During Maughelli’s college years at UC Berkeley, both Frida Kahlo and Diego Rivera died (1954 and 1957) and the world encountered the substantial threat of atomic war. It was determined that between the United States’ 4,000 atomic bombs and the Soviet Union’s 1,000, we could kill everything on our planet several times over. The buildup of our armed forces to withstand a Soviet military attack expanded the United States military reserves to 2.9 million because Fidel Castro had allowed Soviet missiles to be installed in Cuba. When our U2 planes saw the missiles, we went to DEFCON 3 (imminent war status). It was estimated that one nuclear missile from Cuba would hit Washington, D.C. 13 minutes after it was launched, killing 600,000 people and constituting an all-out nuclear war.
Meanwhile, Chinese forces dissolved the Tibetan government (The Dalai Lama sought asylum in India). Alaska and Hawaii became the 49th and 50th states and the first Xerox machine was made (Maughelli would use Xerox copies in her artwork throughout her career). There was a vast abortion black market in the United States, with up to 10,000 women dying each year as a result of sloppy backroom operations. Pan American Airways began transatlantic flights. In 1959, airplanes carried more people to Europe than ships. Maughelli was 24-years-old and graduating with her master’s degree from UC Berkeley.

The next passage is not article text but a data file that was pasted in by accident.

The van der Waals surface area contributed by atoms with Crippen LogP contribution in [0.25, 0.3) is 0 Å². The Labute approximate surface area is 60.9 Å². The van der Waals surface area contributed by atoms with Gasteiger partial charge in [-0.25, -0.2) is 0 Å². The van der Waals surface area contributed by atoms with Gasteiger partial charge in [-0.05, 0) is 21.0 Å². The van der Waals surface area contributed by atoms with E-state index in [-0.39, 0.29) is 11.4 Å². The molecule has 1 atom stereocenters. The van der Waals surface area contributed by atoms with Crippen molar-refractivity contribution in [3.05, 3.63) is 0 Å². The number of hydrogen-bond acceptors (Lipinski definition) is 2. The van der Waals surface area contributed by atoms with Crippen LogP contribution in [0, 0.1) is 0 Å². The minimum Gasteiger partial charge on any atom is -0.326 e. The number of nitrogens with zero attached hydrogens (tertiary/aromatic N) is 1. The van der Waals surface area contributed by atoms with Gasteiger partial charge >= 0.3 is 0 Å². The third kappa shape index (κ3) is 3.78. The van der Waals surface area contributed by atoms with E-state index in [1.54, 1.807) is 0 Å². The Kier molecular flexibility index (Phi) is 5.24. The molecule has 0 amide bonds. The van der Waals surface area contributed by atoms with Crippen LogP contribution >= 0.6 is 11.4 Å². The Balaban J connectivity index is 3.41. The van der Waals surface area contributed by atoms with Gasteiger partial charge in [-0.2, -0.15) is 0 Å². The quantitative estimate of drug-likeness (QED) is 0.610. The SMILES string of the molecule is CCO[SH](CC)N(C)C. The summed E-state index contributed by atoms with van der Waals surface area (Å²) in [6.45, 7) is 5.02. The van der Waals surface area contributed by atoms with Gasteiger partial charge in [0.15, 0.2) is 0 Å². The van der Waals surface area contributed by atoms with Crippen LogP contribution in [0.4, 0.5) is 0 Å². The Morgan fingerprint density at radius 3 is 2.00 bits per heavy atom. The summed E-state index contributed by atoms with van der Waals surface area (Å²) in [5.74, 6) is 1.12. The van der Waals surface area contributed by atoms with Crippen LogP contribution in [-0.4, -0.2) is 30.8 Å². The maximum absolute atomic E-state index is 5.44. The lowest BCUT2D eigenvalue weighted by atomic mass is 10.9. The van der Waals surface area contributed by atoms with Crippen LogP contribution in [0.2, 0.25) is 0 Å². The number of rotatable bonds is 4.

In 1930, Hans Hoffman briefly taught at UC Berkeley. He had been in Europe teaching many of the Berkeley artists well known today. At this time, art schools taught traditional figurative classes (anatomy and realism) with a commercial bent. Hoffman presented a new blend of modernism, incorporating the teachings of Cezanne, Matisse and Kandinsky and introducing a formalist vision (“art about art”), which emphasized the abstract qualities of line, value, texture and space. Hoffman emphasized the two-dimensional nature of the picture plane, with color controlling the “push pull” of 3D space on the 2D format. He referenced still-lives and the figure, but unlike in realism, he taught the spatial significance in terms of the planes on the subjects. He frequently used a cubist style with the fragmentation of forms. This influence is seen throughout Maughelli’s work. The first generation of students who studied under Hoffman were the teachers for the second generation. Maughelli was taught by the second generation. Hoffman was the primary influence of what became known as the “Berkeley School,” a group of accomplished artists from all the generations.